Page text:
Researchers warn of apps vulnerable to persistent HTTP attacks
There are only so many times we can warn you not to connect to unknown WiFi networks, but just for good measure: don’t connect to unknown WiFi networks. While doing so may be innocent more often than not, there’s always the risk that the owner access point is using it to some nefarious end – heck, maybe the AP owner himself has had his hardware hijacked, and is wholly unaware of any shady business. Today we hear about the latest attack on mobile apps that might be carried out through such a vector, potentially turning your news reader or stock ticker app against you.
While the researchers at Skycure present this as an iOS problem, it’s isn’t necessarily exclusive to the platform. The issue is tied to the HTTP 301 Moved Permanently response, which servers can use to seamlessly redirect users after data is relocated. By hijacking your session, an attacker could insert such a response as an app attempted to connect to a remote server, redirecting it to a malicious server in the process.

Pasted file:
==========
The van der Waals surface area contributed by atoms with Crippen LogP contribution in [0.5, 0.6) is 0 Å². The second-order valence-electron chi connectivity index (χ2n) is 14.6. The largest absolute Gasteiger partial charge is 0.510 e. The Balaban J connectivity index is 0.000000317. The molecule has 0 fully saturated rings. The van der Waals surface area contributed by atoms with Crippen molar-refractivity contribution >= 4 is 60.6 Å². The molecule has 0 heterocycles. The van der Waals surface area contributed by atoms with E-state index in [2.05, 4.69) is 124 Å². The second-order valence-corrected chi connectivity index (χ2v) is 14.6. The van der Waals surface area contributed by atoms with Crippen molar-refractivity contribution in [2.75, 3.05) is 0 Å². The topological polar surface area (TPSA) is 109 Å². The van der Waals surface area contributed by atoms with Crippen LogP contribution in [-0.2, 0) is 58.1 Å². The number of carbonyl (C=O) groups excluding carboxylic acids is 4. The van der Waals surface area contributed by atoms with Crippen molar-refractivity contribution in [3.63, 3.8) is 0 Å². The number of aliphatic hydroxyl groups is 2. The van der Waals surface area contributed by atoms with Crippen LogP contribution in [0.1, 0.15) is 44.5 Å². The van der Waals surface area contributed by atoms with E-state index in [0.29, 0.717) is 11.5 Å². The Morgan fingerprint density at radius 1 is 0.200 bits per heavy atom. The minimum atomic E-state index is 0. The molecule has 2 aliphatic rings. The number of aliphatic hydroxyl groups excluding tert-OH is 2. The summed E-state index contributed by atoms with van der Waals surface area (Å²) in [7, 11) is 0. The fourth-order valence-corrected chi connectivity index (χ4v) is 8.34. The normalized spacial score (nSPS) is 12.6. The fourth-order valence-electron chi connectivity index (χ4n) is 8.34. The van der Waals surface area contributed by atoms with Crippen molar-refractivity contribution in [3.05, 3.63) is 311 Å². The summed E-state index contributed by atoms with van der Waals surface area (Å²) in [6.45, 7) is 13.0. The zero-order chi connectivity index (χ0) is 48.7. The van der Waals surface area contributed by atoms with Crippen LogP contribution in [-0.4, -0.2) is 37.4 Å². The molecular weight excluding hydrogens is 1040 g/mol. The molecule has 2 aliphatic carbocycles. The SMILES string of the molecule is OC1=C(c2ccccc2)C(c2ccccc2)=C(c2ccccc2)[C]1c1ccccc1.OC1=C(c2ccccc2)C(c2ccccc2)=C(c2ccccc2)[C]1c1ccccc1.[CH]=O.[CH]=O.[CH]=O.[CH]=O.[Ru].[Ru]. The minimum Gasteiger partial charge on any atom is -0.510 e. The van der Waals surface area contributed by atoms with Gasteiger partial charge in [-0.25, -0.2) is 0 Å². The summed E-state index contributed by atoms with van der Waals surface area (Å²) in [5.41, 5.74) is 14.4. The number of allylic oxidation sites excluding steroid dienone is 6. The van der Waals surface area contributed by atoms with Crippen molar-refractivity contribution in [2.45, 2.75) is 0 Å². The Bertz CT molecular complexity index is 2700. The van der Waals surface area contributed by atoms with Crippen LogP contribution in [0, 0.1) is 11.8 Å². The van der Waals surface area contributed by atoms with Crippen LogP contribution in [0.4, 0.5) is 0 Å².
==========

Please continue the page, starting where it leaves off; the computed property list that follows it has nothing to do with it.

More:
For an app that pulls data to display via HTTP, this vulnerability could be used to replace that info with anything of the hacker’s choosing, delivering false information to the hapless user.
This is also a problem for web browsers in general, but it’s a bit more insidious with apps, since you can’t simply look in the address bar to see which URL is being pulled up – once that 301 response is cached and this malicious server info is saved to your phone, an app’s not going to know the difference, and keep on pulling down that compromised data without clueing you in as to what’s going on.
The workaround seems to be either ignoring those 301 responses, not caching them, or at least alerting users to when apps aren’t connecting to their default servers.